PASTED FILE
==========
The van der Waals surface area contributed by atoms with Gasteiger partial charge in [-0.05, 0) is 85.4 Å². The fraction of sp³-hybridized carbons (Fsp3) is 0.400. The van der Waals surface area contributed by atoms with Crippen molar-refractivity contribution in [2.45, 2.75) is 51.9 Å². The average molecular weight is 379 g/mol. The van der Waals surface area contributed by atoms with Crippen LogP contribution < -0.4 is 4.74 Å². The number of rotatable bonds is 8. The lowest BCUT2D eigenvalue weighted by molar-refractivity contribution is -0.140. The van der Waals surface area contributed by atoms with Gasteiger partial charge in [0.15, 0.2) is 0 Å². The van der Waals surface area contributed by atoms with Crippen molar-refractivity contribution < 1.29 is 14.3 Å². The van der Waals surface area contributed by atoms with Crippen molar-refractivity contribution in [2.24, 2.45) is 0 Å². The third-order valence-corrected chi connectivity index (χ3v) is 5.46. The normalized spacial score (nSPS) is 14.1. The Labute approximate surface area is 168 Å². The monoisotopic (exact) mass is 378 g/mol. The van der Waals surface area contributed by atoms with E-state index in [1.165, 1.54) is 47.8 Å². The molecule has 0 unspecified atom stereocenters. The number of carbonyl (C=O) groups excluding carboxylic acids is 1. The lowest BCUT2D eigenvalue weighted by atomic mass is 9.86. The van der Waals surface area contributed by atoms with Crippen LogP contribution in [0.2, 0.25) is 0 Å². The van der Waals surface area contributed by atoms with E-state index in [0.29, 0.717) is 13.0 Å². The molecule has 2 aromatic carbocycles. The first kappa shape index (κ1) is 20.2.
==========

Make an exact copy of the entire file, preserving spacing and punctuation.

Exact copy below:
The van der Waals surface area contributed by atoms with Gasteiger partial charge in [-0.05, 0) is 85.4 Å². The fraction of sp³-hybridized carbons (Fsp3) is 0.400. The van der Waals surface area contributed by atoms with Crippen molar-refractivity contribution in [2.45, 2.75) is 51.9 Å². The average molecular weight is 379 g/mol. The van der Waals surface area contributed by atoms with Crippen LogP contribution < -0.4 is 4.74 Å². The number of rotatable bonds is 8. The lowest BCUT2D eigenvalue weighted by molar-refractivity contribution is -0.140. The van der Waals surface area contributed by atoms with Gasteiger partial charge in [0.15, 0.2) is 0 Å². The van der Waals surface area contributed by atoms with Crippen molar-refractivity contribution < 1.29 is 14.3 Å². The van der Waals surface area contributed by atoms with Crippen molar-refractivity contribution in [2.24, 2.45) is 0 Å². The third-order valence-corrected chi connectivity index (χ3v) is 5.46. The normalized spacial score (nSPS) is 14.1. The Labute approximate surface area is 168 Å². The monoisotopic (exact) mass is 378 g/mol. The van der Waals surface area contributed by atoms with E-state index in [1.165, 1.54) is 47.8 Å². The molecule has 0 unspecified atom stereocenters. The number of carbonyl (C=O) groups excluding carboxylic acids is 1. The lowest BCUT2D eigenvalue weighted by atomic mass is 9.86. The van der Waals surface area contributed by atoms with Crippen LogP contribution in [0.2, 0.25) is 0 Å². The van der Waals surface area contributed by atoms with E-state index in [0.29, 0.717) is 13.0 Å². The molecule has 2 aromatic carbocycles. The first kappa shape index (κ1) is 20.2.